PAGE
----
Along with a catastrophic loss of human life, the pandemic has resulted in a waste catastrophe of a different kind: all the disposable masks, gloves, and other personal protective equipment. One group has proposed a solution, having discovered a way to recycle surgical masks into something that addresses a much larger issue: climate change. Waste surgical masks were disinfected and dipped in graphene ink by Professor Anvar Zakhidov of Russia’s National University of Science and Technology with researchers from three Mexican institutions.
The masks were subsequently heat-processed into electrodes, and the mask material was used as a separating material in the production of supercapacitors. In the Journal of Energy Storage, they explain the production process and performance measures.
Supercapacitors work in a different way than ordinary batteries, but they do the same thing: they store electricity for later use. Zakhidov offers uses in the home, such as clocks and lamps, but if the concept is scaled up, it might enable solar and wind power supplant fossil fuels. “The material is pressed…and heated to 140°C,” Zakhidov said in a release. “Conventional supercapacitor batteries require very high temperatures for pyrolysis-carbonation, up to 1,000-1,300°C [1,800-2,400°F], while the new approach cuts energy usage by a factor of ten.
The product has the potential to be extremely inexpensive due to a nearly limitless supply of raw ingredients and low processing energy requirements. Furthermore, Zakhidov and co-authors say that their product has an energy storage density nearly ten times that of rival technology, making it commercially viable. By adding Ca3Co4O9- oxide nanoparticles, the researchers was able to more than double their previous energy density record to 208 watt hours per kilogram.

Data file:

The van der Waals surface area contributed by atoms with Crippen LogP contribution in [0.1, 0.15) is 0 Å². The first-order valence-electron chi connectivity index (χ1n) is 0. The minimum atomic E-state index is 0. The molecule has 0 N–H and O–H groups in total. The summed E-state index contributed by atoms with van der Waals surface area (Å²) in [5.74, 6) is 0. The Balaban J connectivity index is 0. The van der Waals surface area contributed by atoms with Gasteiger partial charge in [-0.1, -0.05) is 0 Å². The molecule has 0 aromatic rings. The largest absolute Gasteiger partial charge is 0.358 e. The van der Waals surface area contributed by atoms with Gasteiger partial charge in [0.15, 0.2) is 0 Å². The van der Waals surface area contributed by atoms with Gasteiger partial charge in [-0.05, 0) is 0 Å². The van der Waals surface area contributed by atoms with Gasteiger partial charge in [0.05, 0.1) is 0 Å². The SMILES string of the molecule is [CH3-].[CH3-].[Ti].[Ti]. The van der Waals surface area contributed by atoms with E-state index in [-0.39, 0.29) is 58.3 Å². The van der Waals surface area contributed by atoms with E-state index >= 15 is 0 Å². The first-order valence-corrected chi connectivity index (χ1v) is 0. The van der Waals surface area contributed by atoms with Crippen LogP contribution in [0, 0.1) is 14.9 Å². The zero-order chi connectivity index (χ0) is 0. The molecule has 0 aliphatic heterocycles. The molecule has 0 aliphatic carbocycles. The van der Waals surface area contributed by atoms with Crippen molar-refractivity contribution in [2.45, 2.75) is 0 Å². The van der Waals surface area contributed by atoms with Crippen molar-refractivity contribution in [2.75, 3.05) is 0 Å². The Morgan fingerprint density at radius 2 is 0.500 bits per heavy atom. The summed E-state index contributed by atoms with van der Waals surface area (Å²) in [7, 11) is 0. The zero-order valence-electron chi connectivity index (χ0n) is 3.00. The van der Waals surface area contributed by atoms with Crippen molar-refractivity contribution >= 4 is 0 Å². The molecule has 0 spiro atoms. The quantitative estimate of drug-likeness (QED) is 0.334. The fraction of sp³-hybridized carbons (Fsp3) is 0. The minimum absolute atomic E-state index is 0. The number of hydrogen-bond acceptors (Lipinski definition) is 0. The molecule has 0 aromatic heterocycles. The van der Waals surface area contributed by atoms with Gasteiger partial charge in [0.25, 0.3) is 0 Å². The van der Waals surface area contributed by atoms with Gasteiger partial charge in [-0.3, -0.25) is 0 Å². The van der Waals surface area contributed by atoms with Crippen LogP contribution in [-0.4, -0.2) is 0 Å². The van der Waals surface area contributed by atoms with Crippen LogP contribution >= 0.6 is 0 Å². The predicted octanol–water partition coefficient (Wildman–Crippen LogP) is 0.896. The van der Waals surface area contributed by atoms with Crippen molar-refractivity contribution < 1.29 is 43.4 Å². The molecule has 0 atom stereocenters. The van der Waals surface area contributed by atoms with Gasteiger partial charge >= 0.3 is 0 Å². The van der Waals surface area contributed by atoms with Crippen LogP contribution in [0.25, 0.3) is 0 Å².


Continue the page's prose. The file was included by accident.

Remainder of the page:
Although the comparison is flawed because automobile batteries require additional packing, this is denser than ordinary electric car batteries. Zakhidov’s team enclosed its product in protective shells manufactured from discarded blister packs, which are commonly used to store drugs.
Their product, like other supercapacitors, can swiftly release energy, providing it an advantage over many other energy storage technologies. Because battery producers are eagerly seeking substitutes for the precious metal, whose manufacturing is beset by human rights violations, the fact that the highest performance requires cobalt could be an impediment to mass production. Even if no substitute can be obtained, the cobalt-free version is thick enough for some applications.
The idea of turning face masks into energy storage devices may sound strange, but various porous materials, such as discarded vehicle tires and coconut shells, have been studied for this purpose. Although they typically operate, they usually necessitate processing at a high temperature. Zakhidov has not stated whether N95s are as effective at storing energy as they are at keeping viruses out when compared to regular masks.